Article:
Sinkholes are an ever-increasing phenomenon, mostly due to failures and breakages of underground, often obsolete utilities (sewers and water pipes).
On top of that, quite a few cities in Italy and other European countries with a long history have stratified foundations. These kinds of municipalities are partly built on the remains of other buildings. It is not unusual in Rome for a parked car to simply slide under the road surface, as happened just last May:
Detecting sinkholes in an urban environment is not easy. A group of two Italian research institutes and four engineering companies have applied a combination of technologies to specifically detect cavities in the subsurface before it is too late.
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We asked Vittorio Rosato about the significance of this new approach. Rosato heads the Laboratory for the Analysis and Protection of Critical Infrastructure at ENEA, a state-run scientific agency in Italy. When we called him, he was just taking measurements in the street with his colleagues from INGV, the geophysical and volcanological service of the Italian government.
Hope we are not interrupting your research!
No, we have just finished our work for the day. We are now in a residential area on the south-east side of Rome and have collected our data. We are going to analyze the data at the laboratory.
What data are you talking about?
Data about the subsurface. We’ve combined four existing technologies so that we can perform an analysis to identify spots in the subsurface where there may be some anomalies.
What kind of anomalies?
Then we are talking about cavities that are pretty much directly below the road surface or buildings that were created ad hoc or over time. It is known that in the area where we are working now, soil was excavated to obtain building materials over a hundred years ago. The excavation was plugged up and buildings were later erected when the city expanded. We know that there is a greater chance of sinkholes here than somewhere else.
What does the new method involve?
We start by taking and analyzing satellite images of a particular area, for example the south-east corner of Rome. These are used to map out large areas and identify physical properties of the surface. This is how we can detect the first anomalies. Based on this, we carry out targeted surveys on the street.
If a suspected section is identified beneath which a ‘vanishing point’ is forming, we use a multifrequency georadar to examine it. This makes a vertical cross section three to four meters below ground. The frequency range is between 200 MegaHerz a 2 GighHerz. This provides us with a kind of ultrasound of the subsurface.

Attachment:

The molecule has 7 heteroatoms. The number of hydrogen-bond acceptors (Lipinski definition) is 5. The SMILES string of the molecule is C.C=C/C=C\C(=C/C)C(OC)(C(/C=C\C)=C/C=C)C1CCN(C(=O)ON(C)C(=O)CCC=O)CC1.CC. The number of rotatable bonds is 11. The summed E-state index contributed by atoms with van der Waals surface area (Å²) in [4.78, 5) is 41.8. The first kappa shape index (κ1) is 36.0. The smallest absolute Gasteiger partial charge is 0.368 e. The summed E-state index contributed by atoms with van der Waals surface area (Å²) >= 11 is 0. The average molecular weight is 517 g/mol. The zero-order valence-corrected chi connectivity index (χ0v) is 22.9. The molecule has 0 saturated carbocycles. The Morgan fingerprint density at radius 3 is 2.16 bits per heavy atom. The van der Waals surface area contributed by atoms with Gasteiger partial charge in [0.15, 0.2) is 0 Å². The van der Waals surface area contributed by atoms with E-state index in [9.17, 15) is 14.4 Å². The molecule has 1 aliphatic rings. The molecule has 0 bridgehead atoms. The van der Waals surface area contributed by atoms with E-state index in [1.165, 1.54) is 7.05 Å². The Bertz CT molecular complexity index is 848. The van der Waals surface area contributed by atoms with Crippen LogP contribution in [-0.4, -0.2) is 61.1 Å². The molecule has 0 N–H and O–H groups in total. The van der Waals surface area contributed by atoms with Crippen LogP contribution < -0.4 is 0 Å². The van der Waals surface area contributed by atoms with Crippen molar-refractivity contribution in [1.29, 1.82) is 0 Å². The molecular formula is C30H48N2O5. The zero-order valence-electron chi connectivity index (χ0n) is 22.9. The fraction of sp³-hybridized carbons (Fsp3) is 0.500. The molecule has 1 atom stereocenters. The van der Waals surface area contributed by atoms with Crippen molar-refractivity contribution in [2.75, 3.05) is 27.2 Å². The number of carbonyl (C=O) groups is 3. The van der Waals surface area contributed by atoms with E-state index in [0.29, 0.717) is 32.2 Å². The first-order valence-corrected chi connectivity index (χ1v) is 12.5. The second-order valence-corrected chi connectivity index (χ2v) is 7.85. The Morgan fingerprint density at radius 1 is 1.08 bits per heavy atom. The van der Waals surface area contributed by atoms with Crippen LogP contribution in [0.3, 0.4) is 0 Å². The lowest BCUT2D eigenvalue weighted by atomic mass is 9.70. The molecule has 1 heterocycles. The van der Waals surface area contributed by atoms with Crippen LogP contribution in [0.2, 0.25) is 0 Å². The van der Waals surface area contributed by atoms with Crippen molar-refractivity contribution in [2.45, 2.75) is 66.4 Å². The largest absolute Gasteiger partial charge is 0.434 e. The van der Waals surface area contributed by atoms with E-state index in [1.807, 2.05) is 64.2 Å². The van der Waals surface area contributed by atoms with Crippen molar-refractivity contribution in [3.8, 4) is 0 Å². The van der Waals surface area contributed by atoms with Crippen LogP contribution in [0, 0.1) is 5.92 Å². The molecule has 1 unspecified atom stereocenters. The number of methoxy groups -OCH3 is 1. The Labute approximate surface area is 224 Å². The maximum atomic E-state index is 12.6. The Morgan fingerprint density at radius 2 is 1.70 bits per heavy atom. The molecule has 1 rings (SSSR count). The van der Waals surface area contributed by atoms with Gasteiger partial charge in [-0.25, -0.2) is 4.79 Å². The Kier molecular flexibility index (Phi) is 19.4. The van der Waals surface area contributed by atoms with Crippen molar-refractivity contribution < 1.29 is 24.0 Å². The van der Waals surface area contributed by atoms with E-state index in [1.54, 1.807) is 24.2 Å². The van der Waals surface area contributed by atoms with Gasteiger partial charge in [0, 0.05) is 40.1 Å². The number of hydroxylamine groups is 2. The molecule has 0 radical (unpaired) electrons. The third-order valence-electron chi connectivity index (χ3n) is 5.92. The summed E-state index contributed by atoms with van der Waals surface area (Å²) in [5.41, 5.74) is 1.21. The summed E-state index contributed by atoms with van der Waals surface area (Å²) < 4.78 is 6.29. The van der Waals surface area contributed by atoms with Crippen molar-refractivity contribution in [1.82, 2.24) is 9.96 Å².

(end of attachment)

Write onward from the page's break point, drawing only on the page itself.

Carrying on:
What other technologies do you use?
We subsequently conduct a capacitive geoelectric survey to get a picture of the electrical conductivity of the subsurface. This shows important variations in the resistivity of the soil. Using geoelectric surveys, we can go deeper into the ground and reach six, seven, sometimes as much as ten meters. The large variation in resistivity can be related to a structural anomaly in the soil.
We also use drones with infrared cameras to do thermal monitoring, especially to detect water. This could indicate a broken water pipe, where the water is washing away the surface of the soil.
How are sinkholes generally being detected these nowadays?
I don’t want to say ‘let’s take a gamble’, but now it’s pretty much a matter of drilling holes in the subsurface and sending a camera down in places where cavities are suspected.
Our method is consequently much more targeted. It saves time, costs and is less invasive to the above-ground infrastructure, because streets do not have to be cordoned off unnecessarily.
Is this method also suitable for other European countries and areas?
It definitely is. It depends a bit on what type of soil we are talking about. But sinkholes can occur in all sorts of soils. Older cities and I think perhaps also Amsterdam and Paris, for example, were often built in different time periods. Their stratified construction can regularly cause pockets to form where subsoil gives way.
How unique is your method?
All the technologies used are readily available on the market and anyone in our profession can use them. But the combination of technologies that we put into practice is, I think, unique. Especially their use in urban environments.
The use of similar technologies (particularly georadar) is also very useful to discover the presence of archeological remains hidden under the ground.
We are quite fortunate though, to have Rome, where there are so many holes in the ground. We have been doing this trial for over a year now with considerable success and we are getting all the cooperation we need from the municipality of Rome. This would not have been possible so soon in other cities.
One more thing: can this method also be useful in ‘predicting’ earthquakes?
No, earthquakes occur so deep in the earth that georadars, among other things, are not helpful.
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